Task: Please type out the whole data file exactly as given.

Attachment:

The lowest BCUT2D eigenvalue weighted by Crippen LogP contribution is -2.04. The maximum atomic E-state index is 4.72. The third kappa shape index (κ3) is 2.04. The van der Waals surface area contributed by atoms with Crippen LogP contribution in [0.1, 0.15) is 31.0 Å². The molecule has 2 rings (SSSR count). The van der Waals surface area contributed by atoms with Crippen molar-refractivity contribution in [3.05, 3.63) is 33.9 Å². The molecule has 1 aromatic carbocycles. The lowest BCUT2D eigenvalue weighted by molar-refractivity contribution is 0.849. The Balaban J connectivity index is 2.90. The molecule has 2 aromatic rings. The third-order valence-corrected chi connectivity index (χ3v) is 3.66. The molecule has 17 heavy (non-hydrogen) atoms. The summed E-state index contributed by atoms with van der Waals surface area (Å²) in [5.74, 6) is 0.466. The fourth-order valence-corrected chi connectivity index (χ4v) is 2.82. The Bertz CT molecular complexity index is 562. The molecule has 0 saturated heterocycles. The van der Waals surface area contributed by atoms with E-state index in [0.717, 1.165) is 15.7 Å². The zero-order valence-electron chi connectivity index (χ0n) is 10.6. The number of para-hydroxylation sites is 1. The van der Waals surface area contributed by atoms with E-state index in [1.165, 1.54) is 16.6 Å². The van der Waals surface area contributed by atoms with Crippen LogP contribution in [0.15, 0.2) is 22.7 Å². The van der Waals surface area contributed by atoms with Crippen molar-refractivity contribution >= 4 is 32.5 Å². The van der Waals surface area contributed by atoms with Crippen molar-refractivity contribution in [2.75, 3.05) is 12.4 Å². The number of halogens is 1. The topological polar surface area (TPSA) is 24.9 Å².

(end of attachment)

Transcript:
The lowest BCUT2D eigenvalue weighted by Crippen LogP contribution is -2.04. The maximum atomic E-state index is 4.72. The third kappa shape index (κ3) is 2.04. The van der Waals surface area contributed by atoms with Crippen LogP contribution in [0.1, 0.15) is 31.0 Å². The molecule has 2 rings (SSSR count). The van der Waals surface area contributed by atoms with Crippen molar-refractivity contribution in [3.05, 3.63) is 33.9 Å². The molecule has 1 aromatic carbocycles. The lowest BCUT2D eigenvalue weighted by molar-refractivity contribution is 0.849. The Balaban J connectivity index is 2.90. The molecule has 2 aromatic rings. The third-order valence-corrected chi connectivity index (χ3v) is 3.66. The molecule has 17 heavy (non-hydrogen) atoms. The summed E-state index contributed by atoms with van der Waals surface area (Å²) in [5.74, 6) is 0.466. The fourth-order valence-corrected chi connectivity index (χ4v) is 2.82. The Bertz CT molecular complexity index is 562. The molecule has 0 saturated heterocycles. The van der Waals surface area contributed by atoms with E-state index in [0.717, 1.165) is 15.7 Å². The zero-order valence-electron chi connectivity index (χ0n) is 10.6. The number of para-hydroxylation sites is 1. The van der Waals surface area contributed by atoms with E-state index in [1.165, 1.54) is 16.6 Å². The van der Waals surface area contributed by atoms with Crippen LogP contribution in [0.15, 0.2) is 22.7 Å². The van der Waals surface area contributed by atoms with Crippen molar-refractivity contribution >= 4 is 32.5 Å². The van der Waals surface area contributed by atoms with Crippen molar-refractivity contribution in [2.75, 3.05) is 12.4 Å². The number of halogens is 1. The topological polar surface area (TPSA) is 24.9 Å².